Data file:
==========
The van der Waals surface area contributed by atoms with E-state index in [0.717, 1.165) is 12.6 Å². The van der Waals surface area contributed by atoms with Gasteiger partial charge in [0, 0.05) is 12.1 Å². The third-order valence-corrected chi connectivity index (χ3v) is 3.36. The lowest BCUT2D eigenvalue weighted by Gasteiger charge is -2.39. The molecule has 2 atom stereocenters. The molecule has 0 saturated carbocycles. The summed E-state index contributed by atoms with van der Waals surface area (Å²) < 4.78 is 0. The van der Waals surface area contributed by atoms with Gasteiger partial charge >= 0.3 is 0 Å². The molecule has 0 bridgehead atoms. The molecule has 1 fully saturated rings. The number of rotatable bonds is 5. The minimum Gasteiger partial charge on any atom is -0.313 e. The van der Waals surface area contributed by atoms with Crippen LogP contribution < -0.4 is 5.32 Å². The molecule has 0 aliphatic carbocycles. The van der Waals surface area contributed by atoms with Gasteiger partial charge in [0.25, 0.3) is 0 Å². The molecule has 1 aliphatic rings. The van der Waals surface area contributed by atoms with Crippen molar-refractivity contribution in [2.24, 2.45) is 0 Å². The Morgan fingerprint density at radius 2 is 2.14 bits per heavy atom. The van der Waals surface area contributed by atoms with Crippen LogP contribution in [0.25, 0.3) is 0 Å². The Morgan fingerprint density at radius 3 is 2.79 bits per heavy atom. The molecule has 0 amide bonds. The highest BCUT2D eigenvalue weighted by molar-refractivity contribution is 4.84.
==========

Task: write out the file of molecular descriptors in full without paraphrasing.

The van der Waals surface area contributed by atoms with E-state index in [0.717, 1.165) is 12.6 Å². The van der Waals surface area contributed by atoms with Gasteiger partial charge in [0, 0.05) is 12.1 Å². The third-order valence-corrected chi connectivity index (χ3v) is 3.36. The lowest BCUT2D eigenvalue weighted by Gasteiger charge is -2.39. The molecule has 2 atom stereocenters. The molecule has 0 saturated carbocycles. The summed E-state index contributed by atoms with van der Waals surface area (Å²) < 4.78 is 0. The van der Waals surface area contributed by atoms with Gasteiger partial charge >= 0.3 is 0 Å². The molecule has 0 bridgehead atoms. The molecule has 1 fully saturated rings. The number of rotatable bonds is 5. The minimum Gasteiger partial charge on any atom is -0.313 e. The van der Waals surface area contributed by atoms with Crippen LogP contribution < -0.4 is 5.32 Å². The molecule has 0 aliphatic carbocycles. The van der Waals surface area contributed by atoms with Gasteiger partial charge in [0.25, 0.3) is 0 Å². The molecule has 1 aliphatic rings. The van der Waals surface area contributed by atoms with Crippen molar-refractivity contribution in [2.24, 2.45) is 0 Å². The Morgan fingerprint density at radius 2 is 2.14 bits per heavy atom. The van der Waals surface area contributed by atoms with Crippen LogP contribution in [0.25, 0.3) is 0 Å². The Morgan fingerprint density at radius 3 is 2.79 bits per heavy atom. The molecule has 0 amide bonds. The highest BCUT2D eigenvalue weighted by molar-refractivity contribution is 4.84.